Human dignity plays an especially important dual role as “value” and distinctive “right” (in section 10), and it underpins the realisation of the whole cohort of rights in chapter 2. Our Constitutional Court in the seminal case of Dawood emphasised that this right to human dignity has both individual and communitarian elements. The latter speaks to ubuntu as a key notion which permeates our Constitution and rightly emphasises that we enjoy, and experience, our humanity — and thus potential to “self-actualise” — through our connections and interactions with our fellow humans. 

This is particularly so for small children as they find their place in the world by forming human connections, while simultaneously shaping their unique identities. Where schools disproportionately disconnect these little people through, for example, rolling closures or excessive adherence to overly strict (or, at least, insufficiently nuanced) “safety protocols”, they potentially infringe the human dignity of the learners. 

On the rights of learners, section 28 of the Constitution is the first specific right to bear in mind. It contains the animating best-interests-benchmark in section 28(2): “[a] child’s best interests are of paramount importance in every matter concerning the child.” 

The first thing to note here is that this imprimatur is focussed not on “children” as a collective, but rather on each individual child. A one-size-fits-all policy that loses sight of distinctive needs or circumstances may thus fall foul of this. For example, where paediatric advice indicates that a small child has a speech impediment, or re-breathing issues, strict adherence to mask-wearing by the child at all times may violate the call for an individual touch in child-related matters. 

The second point to flag is that section 28(c) grants every child the right to “basic nutrition, shelter, basic healthcare services and social services”. It is now well-documented in the literature on point that for many children, the school is often the place that provides these essentials, and so when a child is forced to stay at home, s/he may be deprived not only of her/his right to learn, but also a daily meal and social support.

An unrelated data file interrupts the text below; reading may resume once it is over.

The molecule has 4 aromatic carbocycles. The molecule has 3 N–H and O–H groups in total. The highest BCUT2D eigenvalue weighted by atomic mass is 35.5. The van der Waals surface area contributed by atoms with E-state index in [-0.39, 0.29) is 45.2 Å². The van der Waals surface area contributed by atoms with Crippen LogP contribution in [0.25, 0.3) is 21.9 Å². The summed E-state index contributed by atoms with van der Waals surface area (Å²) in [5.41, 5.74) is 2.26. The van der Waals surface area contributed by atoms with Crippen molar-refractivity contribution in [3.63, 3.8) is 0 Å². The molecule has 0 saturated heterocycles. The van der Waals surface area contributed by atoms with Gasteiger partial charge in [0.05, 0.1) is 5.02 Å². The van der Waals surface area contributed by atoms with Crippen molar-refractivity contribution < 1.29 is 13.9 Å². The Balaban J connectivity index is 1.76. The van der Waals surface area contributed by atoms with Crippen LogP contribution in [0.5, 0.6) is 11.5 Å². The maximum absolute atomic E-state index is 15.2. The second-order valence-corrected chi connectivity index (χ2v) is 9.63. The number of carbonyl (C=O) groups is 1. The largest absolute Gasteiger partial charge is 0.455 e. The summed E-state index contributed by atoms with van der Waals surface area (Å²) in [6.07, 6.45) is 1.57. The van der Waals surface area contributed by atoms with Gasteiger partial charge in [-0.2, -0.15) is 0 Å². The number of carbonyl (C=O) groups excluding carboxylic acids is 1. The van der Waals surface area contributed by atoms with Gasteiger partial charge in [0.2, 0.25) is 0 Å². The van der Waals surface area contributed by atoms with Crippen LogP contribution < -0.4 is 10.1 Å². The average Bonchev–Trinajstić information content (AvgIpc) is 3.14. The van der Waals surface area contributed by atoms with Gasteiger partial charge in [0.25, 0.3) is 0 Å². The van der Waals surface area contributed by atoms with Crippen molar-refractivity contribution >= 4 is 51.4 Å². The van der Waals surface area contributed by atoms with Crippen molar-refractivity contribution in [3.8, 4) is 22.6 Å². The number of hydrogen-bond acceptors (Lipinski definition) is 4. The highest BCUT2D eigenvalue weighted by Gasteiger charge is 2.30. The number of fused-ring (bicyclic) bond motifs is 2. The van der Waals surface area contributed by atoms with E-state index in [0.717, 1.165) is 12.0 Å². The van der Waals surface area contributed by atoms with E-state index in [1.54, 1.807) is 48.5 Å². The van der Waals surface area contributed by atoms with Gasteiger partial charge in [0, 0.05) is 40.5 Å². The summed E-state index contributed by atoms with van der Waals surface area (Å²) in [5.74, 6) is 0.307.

The home is not always the safe haven it should be, especially in our country riddled as it is with domestic abuse and deep and widespread inequalities in the rudiments of life. 

The second important specific constitutional provision to note is the section 29 right to “education”. Section 29(1) of the Constitution grants everyone the unqualified right to, among others, a basic education, and our courts have indicated that the corresponding duties flowing from this right apply to public and private actors in certain cases. As for the latter, in June 2020 the Constitutional Court in Pridwin, applied public-law standards of procedural and substantive fairness to the contractual relationship between the independent school and the learner’s parents. The court commenced its judgment with a powerful reminder that “[e]ducation is central to every child’s development. It is the key to a better life”. 

Finally, section 31(1)(a) of the Constitution epitomises the communal nature of human endeavour by stating that persons “belonging to a cultural, religious or linguistic community may not be denied the right… to enjoy their culture, practice their religion and use their language”. Take away a child’s schooling and you may just take away all these rights too — and in an unjustifiable manner. 

On the question of justifiability, let me conclude by bringing this piece full circle. Proportionality matters — where we can achieve goals in the least invasive way, we should do so. The “limitations clause” in section 36 of the Constitution makes this apparent; rights in the Bill may be limited only “in terms of law of general application” and to the extent that it is “reasonable and justifiable” determined with reference to factors on both sides of the proportionality scales. 

These include the nature of the right; the importance of the purpose of the limitation and its nature and extent (whether it is particularly extensive or relatively minor in the circumstances); the link between the limitation and its purpose; and importantly, whether there are “less restrictive means to achieve the purpose”. 

So, for example, where for ECD learners, the purpose of reducing the general spread of Covid-19 might still be achieved through less invasive measures than by way of school closures, incessant mask-wearing in every case, and so on, then these avenues should be explored. 

Balance is the order of the day and rigid adherence to fixed policies, without room for exception, flies in the face of this and, therefore, our constitutional ethos. If democracy is as much about giving voice to the majority as it is about protecting the weakest among us, schools — and indeed, government — must be mindful of these first principles and work even harder to achieve the right balance in the interests of our most delicate future endowment — the youngest among us. DM/MC